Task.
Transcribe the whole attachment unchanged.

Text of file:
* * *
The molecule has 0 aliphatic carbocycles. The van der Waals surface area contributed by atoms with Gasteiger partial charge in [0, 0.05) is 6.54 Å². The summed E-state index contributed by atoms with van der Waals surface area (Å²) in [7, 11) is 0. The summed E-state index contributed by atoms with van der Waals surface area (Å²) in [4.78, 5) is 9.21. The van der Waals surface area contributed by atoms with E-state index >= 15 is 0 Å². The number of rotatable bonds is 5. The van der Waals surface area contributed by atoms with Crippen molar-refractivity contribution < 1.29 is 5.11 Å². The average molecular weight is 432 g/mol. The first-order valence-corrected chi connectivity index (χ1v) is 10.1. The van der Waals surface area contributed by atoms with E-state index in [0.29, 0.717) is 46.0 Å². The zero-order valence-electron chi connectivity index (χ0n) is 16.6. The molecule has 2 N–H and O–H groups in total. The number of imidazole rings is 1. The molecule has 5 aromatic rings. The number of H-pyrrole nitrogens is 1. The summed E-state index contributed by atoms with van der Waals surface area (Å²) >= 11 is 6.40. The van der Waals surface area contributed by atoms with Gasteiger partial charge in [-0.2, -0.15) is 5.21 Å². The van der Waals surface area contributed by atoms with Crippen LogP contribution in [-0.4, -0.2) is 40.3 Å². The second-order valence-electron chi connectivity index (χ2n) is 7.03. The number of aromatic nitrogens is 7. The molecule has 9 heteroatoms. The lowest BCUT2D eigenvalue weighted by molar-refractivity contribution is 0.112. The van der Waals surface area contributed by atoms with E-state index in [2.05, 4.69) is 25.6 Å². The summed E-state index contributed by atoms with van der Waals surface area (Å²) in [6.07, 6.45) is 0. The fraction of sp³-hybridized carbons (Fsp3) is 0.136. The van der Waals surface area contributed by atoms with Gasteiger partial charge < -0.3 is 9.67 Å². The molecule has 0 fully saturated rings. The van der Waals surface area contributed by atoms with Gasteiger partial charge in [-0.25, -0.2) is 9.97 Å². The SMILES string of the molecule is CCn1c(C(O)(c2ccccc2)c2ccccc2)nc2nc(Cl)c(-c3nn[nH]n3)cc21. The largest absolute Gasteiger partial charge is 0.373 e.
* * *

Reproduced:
The molecule has 0 aliphatic carbocycles. The van der Waals surface area contributed by atoms with Gasteiger partial charge in [0, 0.05) is 6.54 Å². The summed E-state index contributed by atoms with van der Waals surface area (Å²) in [7, 11) is 0. The summed E-state index contributed by atoms with van der Waals surface area (Å²) in [4.78, 5) is 9.21. The van der Waals surface area contributed by atoms with E-state index >= 15 is 0 Å². The number of rotatable bonds is 5. The van der Waals surface area contributed by atoms with Crippen molar-refractivity contribution < 1.29 is 5.11 Å². The average molecular weight is 432 g/mol. The first-order valence-corrected chi connectivity index (χ1v) is 10.1. The van der Waals surface area contributed by atoms with E-state index in [0.29, 0.717) is 46.0 Å². The zero-order valence-electron chi connectivity index (χ0n) is 16.6. The molecule has 2 N–H and O–H groups in total. The number of imidazole rings is 1. The molecule has 5 aromatic rings. The number of H-pyrrole nitrogens is 1. The summed E-state index contributed by atoms with van der Waals surface area (Å²) >= 11 is 6.40. The van der Waals surface area contributed by atoms with Gasteiger partial charge in [-0.2, -0.15) is 5.21 Å². The van der Waals surface area contributed by atoms with Crippen LogP contribution in [-0.4, -0.2) is 40.3 Å². The second-order valence-electron chi connectivity index (χ2n) is 7.03. The number of aromatic nitrogens is 7. The molecule has 9 heteroatoms. The lowest BCUT2D eigenvalue weighted by molar-refractivity contribution is 0.112. The van der Waals surface area contributed by atoms with E-state index in [2.05, 4.69) is 25.6 Å². The summed E-state index contributed by atoms with van der Waals surface area (Å²) in [6.07, 6.45) is 0. The fraction of sp³-hybridized carbons (Fsp3) is 0.136. The van der Waals surface area contributed by atoms with Gasteiger partial charge < -0.3 is 9.67 Å². The molecule has 0 fully saturated rings. The van der Waals surface area contributed by atoms with Gasteiger partial charge in [-0.25, -0.2) is 9.97 Å². The SMILES string of the molecule is CCn1c(C(O)(c2ccccc2)c2ccccc2)nc2nc(Cl)c(-c3nn[nH]n3)cc21. The largest absolute Gasteiger partial charge is 0.373 e.